MMP's biggest unintended and regrettable consequence has been the creation of this class of permanent career list-politicians and a whole new phenomena of people who simply see politics as another career option - the mother of the complainant in this affair said her son's ambition was to enter politics and become a politician, for God's sake! On current polling no one in the current Labour caucus will be set to lose their seats. even at an infamous, Bill English like result of 22% the top twenty-eight odd senior politicians in the Labour caucus would still have by dint of the party list their fat salaries, deferential staff and nice perks come November 27th. Why, exactly, should they take a risk now? What is the upside for them? No matter what happens, they've got the job for life under MMP. The consequences of this accumulation of decadent careerist politicians is obvious now in the National party, where the warmed over policy turds of Shipley is all they have offered by way of ideas. The first solution, as far as I can see, is to introduce term limits for MPs, to clean out the careerists and ensure that politicians no longer just think of themselves – as Phil Goff firmly reminded Andrew Little – as a caucus of mutually self-interested professionals, but go back to representing a party and a political movement with a job to do.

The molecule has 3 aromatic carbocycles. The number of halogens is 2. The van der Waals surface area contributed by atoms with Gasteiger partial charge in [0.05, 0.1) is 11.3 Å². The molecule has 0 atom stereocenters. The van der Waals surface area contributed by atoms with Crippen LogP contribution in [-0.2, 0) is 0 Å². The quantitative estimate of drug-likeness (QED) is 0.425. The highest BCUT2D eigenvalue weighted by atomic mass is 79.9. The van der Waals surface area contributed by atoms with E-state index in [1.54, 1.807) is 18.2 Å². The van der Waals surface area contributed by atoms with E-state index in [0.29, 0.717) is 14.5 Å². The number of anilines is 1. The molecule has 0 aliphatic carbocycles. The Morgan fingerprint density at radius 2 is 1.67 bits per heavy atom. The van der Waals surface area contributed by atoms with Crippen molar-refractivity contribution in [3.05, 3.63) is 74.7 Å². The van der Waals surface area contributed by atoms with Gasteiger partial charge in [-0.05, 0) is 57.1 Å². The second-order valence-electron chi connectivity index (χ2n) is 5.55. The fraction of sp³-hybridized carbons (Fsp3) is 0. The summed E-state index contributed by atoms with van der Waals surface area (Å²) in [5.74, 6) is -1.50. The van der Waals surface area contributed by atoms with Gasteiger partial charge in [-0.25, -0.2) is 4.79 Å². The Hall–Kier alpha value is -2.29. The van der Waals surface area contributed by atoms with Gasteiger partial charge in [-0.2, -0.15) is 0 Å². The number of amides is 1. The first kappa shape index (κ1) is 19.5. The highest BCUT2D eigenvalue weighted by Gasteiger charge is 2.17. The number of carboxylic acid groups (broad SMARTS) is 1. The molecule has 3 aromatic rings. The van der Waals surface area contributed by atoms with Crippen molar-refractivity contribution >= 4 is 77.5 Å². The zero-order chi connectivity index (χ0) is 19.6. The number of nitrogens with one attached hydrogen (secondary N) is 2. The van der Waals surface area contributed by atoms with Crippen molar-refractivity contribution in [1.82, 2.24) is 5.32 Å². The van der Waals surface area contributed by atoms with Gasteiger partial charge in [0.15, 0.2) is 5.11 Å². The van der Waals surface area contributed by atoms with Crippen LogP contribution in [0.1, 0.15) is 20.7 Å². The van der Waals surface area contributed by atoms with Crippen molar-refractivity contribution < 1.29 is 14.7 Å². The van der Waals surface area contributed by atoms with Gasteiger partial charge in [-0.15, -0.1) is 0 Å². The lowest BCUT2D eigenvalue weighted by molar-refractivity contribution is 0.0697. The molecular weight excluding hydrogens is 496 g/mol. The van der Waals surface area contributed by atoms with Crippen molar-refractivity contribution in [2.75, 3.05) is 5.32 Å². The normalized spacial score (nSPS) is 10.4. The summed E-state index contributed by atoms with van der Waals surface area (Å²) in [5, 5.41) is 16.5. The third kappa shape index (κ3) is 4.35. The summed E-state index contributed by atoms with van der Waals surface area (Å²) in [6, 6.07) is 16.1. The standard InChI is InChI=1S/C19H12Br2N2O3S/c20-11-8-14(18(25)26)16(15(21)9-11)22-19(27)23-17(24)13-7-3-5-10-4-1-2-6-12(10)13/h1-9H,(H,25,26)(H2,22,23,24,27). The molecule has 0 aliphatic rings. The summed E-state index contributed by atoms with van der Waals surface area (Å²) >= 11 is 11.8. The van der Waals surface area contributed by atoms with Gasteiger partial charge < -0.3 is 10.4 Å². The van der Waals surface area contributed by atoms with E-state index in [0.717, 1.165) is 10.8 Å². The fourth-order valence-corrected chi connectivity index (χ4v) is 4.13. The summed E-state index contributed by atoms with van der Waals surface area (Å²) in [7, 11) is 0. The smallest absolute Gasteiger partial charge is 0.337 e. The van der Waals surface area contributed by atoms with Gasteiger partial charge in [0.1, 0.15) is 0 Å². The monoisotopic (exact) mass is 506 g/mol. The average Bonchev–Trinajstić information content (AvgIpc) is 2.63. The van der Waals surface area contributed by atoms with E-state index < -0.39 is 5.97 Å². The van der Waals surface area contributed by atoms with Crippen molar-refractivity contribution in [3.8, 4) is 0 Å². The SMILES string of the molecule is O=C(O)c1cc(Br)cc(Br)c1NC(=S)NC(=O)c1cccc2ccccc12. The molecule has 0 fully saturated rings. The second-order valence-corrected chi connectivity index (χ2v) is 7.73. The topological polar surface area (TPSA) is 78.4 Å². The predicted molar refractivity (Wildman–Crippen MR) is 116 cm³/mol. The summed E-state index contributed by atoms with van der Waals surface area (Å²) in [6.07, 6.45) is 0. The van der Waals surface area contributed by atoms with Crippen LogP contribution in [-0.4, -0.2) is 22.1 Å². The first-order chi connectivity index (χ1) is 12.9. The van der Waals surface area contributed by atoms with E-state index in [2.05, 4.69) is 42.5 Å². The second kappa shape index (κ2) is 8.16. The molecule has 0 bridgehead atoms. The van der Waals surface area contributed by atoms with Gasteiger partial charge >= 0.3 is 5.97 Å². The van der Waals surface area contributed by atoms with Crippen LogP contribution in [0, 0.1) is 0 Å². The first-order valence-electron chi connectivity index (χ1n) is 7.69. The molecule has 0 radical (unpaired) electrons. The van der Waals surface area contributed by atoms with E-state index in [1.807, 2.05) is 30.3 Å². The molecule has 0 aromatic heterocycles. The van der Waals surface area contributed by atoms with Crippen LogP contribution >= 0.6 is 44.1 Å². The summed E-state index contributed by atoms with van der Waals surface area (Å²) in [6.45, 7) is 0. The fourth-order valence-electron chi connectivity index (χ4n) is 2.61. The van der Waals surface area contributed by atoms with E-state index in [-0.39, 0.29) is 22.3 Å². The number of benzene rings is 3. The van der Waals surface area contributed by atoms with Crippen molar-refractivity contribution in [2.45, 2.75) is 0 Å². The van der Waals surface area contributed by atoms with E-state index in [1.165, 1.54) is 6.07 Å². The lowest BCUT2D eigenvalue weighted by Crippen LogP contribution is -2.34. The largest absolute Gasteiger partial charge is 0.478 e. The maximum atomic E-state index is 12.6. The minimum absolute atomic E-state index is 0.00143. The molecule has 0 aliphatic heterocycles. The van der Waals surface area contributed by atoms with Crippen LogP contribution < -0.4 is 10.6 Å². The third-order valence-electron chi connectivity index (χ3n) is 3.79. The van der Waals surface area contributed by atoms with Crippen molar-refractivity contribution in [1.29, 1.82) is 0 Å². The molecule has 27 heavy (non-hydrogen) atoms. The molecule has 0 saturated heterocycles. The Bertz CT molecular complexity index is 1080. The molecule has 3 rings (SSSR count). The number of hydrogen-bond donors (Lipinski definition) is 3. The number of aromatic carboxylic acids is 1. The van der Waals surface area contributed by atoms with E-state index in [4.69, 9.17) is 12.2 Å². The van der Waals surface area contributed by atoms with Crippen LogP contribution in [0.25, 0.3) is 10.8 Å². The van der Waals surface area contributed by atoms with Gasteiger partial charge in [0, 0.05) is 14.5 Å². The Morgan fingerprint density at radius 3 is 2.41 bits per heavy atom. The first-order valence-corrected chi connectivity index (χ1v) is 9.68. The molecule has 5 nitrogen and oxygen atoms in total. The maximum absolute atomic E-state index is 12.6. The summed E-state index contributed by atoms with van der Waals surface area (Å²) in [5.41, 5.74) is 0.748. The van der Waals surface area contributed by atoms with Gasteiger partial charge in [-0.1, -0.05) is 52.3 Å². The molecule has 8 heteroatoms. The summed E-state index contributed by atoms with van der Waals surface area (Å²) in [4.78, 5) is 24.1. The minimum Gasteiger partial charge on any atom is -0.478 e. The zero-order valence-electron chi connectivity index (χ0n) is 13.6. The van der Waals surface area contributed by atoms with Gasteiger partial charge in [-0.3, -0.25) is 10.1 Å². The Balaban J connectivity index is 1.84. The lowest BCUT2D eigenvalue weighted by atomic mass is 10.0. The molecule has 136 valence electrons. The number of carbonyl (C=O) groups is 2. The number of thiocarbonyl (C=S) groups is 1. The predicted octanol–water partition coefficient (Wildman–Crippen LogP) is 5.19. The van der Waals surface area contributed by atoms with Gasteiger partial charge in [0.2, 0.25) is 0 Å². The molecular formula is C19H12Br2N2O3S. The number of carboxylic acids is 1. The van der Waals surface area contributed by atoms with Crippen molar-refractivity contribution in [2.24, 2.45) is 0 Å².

Auckland • Since Nov 2006 • 1776 posts Report Reply

  • Clint Fern, in reply to Che Tibby,

    …when I said “your dream of a single party to help the Nats govern” I should have put scenario – apologies.

    Nelson • Since Jul 2010 • 58 posts Report Reply

  • Craig Ranapia, in reply to Sofie Bribiesca,

    Ok ta craig but can you remind me why you mentioned him earlier.

    Because the way he and Clark handled a rather sticky situation couldn't be a more depressing compare and contrast with Goff's determined incompetence.

    BTW, I really hope I was having an auditory hallucination this morning when I heard Goff saying Andrew Little was out of the loop (and not shy about expressing his displeasure) because he couldn't contact Little. FFS, folks, the Labour flaxroots really should be firing off "please explain" e-mails if their Parliamentary and organisational leadership are communicating through low-grade sniping on Morning Report.